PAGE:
Which Joe gave his name to ‘sloppy joes’? We look at five interesting sandwiches and their lexical origins.
- ‘Even the remaining tomato destined for this week's toasted sammies is looking a bit spotty.’
- ‘As for the hot sammies, I liked the ‘New York-style’ tuna melt, which isn't open-faced (as I had hoped), but rather a ‘closed’ round sandwich, well grilled.’
- ‘It was pretty nice to have a full kitchen to whip up some sammies, and a living room and fireplace to warm up and dry out by.’
- ‘Deep in the sticks, six miles east of the Trace in Montpelier, you'll find AJ's Bar & Grill, an old juke joint that serves up cold suds, hot music, and the best barbecued-pork sammies on the Trace.’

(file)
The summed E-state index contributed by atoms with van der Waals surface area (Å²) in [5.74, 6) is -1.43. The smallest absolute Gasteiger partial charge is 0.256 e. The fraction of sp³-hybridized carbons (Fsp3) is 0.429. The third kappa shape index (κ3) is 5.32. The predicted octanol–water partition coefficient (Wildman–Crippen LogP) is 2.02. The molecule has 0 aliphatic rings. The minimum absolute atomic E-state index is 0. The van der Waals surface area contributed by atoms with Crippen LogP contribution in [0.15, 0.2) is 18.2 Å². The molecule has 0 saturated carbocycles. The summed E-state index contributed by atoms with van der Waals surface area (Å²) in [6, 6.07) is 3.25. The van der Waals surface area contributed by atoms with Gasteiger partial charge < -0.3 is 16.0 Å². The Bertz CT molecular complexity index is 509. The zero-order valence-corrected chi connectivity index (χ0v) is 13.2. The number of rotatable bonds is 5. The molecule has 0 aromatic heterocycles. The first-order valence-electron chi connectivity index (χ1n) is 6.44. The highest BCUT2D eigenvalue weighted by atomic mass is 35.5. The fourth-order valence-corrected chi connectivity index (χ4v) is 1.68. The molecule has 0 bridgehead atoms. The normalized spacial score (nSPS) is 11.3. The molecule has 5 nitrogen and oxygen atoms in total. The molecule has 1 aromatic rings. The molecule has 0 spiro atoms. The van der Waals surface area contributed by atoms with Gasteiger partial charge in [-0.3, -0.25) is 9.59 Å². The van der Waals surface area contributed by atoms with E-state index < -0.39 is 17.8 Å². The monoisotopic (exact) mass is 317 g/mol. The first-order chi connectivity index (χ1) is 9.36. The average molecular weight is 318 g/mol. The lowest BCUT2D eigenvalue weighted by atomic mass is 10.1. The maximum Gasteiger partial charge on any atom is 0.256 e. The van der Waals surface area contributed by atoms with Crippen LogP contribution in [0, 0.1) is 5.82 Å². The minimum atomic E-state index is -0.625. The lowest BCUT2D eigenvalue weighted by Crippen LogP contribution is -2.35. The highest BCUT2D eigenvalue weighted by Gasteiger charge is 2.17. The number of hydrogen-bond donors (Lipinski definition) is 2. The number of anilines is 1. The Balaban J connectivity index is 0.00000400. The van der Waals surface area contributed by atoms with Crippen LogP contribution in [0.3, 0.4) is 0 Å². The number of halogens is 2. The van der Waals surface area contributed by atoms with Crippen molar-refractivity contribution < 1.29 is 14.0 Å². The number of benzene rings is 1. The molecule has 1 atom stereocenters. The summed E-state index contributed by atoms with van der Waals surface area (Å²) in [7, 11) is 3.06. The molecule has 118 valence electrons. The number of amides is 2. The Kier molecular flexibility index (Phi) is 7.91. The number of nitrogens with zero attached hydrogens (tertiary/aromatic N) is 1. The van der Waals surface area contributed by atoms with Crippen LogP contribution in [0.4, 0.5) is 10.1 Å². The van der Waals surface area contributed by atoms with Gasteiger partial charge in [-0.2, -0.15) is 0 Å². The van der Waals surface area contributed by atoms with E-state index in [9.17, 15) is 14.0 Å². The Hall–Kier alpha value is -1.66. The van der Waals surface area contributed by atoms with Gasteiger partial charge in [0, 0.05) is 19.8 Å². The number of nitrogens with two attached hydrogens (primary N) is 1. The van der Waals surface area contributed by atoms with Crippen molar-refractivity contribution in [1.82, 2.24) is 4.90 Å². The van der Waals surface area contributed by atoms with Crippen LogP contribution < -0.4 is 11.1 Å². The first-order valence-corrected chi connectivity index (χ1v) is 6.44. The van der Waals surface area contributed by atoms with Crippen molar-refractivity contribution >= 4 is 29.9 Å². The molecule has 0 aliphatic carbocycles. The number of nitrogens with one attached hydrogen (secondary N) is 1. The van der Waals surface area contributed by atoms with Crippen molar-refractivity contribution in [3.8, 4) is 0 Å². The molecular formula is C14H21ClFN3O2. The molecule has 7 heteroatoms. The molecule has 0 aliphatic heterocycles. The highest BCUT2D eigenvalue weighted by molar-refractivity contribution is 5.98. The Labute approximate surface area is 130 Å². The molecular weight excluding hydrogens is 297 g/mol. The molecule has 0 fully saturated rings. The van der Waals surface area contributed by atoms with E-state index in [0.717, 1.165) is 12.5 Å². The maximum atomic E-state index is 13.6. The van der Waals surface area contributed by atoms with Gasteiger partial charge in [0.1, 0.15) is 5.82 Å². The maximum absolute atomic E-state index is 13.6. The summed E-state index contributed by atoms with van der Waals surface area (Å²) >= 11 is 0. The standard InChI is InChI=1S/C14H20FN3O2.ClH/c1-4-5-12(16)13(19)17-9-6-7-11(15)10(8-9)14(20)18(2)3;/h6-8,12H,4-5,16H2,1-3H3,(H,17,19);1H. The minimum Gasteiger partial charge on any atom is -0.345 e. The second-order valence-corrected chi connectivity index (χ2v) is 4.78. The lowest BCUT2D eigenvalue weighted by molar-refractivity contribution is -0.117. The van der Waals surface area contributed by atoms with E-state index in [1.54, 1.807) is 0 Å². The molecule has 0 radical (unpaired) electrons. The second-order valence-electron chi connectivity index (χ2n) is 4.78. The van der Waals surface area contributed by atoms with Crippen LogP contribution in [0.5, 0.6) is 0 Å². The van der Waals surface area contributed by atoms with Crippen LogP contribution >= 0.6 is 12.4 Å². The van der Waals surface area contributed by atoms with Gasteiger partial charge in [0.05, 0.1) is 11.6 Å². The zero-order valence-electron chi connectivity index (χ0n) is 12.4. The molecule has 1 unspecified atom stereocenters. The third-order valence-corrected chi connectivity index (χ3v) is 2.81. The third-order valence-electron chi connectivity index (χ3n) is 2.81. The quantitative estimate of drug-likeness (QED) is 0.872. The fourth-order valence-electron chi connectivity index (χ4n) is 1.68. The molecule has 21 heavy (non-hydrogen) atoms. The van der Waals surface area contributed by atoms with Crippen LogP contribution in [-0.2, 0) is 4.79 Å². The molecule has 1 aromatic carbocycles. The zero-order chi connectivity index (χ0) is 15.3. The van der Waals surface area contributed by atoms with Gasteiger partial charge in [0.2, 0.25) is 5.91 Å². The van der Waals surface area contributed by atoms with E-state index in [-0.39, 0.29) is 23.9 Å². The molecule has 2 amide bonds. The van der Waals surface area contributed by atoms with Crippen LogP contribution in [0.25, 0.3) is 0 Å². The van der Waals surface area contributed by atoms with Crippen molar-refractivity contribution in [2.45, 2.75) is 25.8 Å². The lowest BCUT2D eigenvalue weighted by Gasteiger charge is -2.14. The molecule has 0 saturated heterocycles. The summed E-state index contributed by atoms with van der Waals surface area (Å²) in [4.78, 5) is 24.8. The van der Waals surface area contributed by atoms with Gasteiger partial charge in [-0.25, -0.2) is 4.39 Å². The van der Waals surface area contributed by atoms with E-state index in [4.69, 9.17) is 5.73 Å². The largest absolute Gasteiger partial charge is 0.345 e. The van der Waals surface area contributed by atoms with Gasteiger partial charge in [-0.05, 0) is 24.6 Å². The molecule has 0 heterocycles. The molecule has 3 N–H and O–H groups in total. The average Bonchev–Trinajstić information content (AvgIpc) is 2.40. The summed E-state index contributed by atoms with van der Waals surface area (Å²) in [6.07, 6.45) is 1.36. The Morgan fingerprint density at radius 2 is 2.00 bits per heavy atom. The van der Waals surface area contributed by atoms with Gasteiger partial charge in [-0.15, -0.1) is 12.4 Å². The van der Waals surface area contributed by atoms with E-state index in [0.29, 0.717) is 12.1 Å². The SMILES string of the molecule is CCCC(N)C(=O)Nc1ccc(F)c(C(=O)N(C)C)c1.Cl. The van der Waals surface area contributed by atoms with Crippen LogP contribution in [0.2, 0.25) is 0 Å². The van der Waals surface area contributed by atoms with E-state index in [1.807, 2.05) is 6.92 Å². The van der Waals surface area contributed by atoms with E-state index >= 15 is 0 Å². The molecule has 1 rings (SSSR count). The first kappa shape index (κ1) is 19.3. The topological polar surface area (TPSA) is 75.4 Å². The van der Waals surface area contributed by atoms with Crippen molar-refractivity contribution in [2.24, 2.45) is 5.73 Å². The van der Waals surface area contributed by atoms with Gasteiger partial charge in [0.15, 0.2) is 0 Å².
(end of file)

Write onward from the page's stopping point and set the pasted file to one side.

1970s: representing a pronunciation of the first syllable of sandwich, modified by following w, + -ie.
We take a look at several popular, though confusing, punctuation marks.
From Afghanistan to Zimbabwe, discover surprising and intriguing language facts from around the globe.
The definitions of ‘buddy’ and ‘bro’ in the OED have recently been revised. We explore their history and increase in popularity.